Expert Teams and Board Members appointed for What Works Centre for Wellbeing

The Wha8-2754esrc-logot Works Centre for Wellbein2903577 What Works Banner Stand V0_2.inddg, together with the Economic and Social Research Council (ESRC) have announced the successful bids for four research programmes to understand what really works to improve the wellbeing of people in the UK.

Over the next three years, the What Works Centre for Wellbeing will enable policy-makers, local authorities,  employers and others to use evidence of wellbeing impact in decision making and to improve people’s lives, by translating academic evaluation of wellbeing measures into easy-to-use information about effectiveness, cost and applicability.

The successful consortia are led by world-renowned academics

Professor Richard LayardProfessor Kevin DanielsProfessor Peter KindermanProfessor Christina Victor

 

 

 

Overall, the research spans twelve universities, five civil society groups, and reaches internationally through the OECD. More detailed information on the teams and the work of the evidence programmes is here

The Centre and evidence programmes have been funded by a number of partner organisations.

 Cross-Cutting Capabilities

Professor Lord Richard Layard, LSE, leads the Cross-Cutting Capabilities programme, working in collaboration with

  • London School of Economics
  • Organisation for Economic Co-operation and Development (OECD)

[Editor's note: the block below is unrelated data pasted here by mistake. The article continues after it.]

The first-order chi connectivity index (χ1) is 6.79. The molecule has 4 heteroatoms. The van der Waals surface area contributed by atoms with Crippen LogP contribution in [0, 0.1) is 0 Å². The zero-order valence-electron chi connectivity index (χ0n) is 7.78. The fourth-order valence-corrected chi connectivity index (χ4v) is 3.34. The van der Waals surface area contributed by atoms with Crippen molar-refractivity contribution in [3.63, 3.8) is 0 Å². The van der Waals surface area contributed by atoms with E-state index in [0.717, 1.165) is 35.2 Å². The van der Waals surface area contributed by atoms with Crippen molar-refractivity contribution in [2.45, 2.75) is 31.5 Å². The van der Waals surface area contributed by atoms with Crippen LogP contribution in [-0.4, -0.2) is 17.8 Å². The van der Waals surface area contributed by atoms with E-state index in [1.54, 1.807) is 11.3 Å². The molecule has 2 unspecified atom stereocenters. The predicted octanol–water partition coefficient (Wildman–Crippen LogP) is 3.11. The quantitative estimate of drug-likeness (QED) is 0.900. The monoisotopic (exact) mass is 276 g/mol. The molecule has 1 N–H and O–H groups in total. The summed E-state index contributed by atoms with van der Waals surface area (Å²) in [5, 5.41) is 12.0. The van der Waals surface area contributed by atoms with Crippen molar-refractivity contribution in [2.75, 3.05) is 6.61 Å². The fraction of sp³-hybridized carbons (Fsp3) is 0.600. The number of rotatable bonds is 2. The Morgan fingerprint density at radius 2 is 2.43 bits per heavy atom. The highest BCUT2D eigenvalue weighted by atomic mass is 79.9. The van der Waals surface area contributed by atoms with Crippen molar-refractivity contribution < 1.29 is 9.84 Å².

• Institute for Education

They are partnering with

  • Action for Happiness
  • University of Oxford
  • How to Thrive

The team will assess and develop methods of understanding how policy and practice affect wellbeing. They will look at the effect of different factors on wellbeing, analyse the impact of wellbeing on other outcomes and develop a framework for cost-effectiveness analysis with wellbeing as the measure of benefit.  They will also conduct life course analysis, looking at the how important early life is to wellbeing in later years.

Work, Learning and Wellbeing

Professor Kevin Daniels, UEA, leads the Work, Learning and Wellbeing evidence programme, a collaboration between

  • University of East Anglia
  • University of Essex

The evidence programme is focused on protecting and enhancing the wellbeing of workers, adult learners and those seeking work.

Bringing Wellbeing to Community

Prof Peter Kinderman, University of Liverpool, leads the Community Wellbeing evidence programme. His team is a collaboration of five universities including

  • Heseltine Institute for Public Policy and Practice at the University of Liverpool
  • Sheffield University
  • Leeds Beckett University
  • Goldsmiths, University of London
  • Durham University

They are joined by five civil society organisations including

  • New Economics Foundation
  • Locality
  • Happy City
  • Centre for Local Economic Strategies
  • Social Life Ltd

The evidence programme will focus on how community wellbeing is affected by issues such as local social networks, having a say over what happens in our community, and local living conditions.

Culture, Sport and Wellbeing

Professor Christina Victor, Brunel University London, leads the Culture, Sport and Wellbeing evidence programme, a collaboration between

  • Brunel University London
  • University of Brighton
  • London School of Economics
  • University of Winchester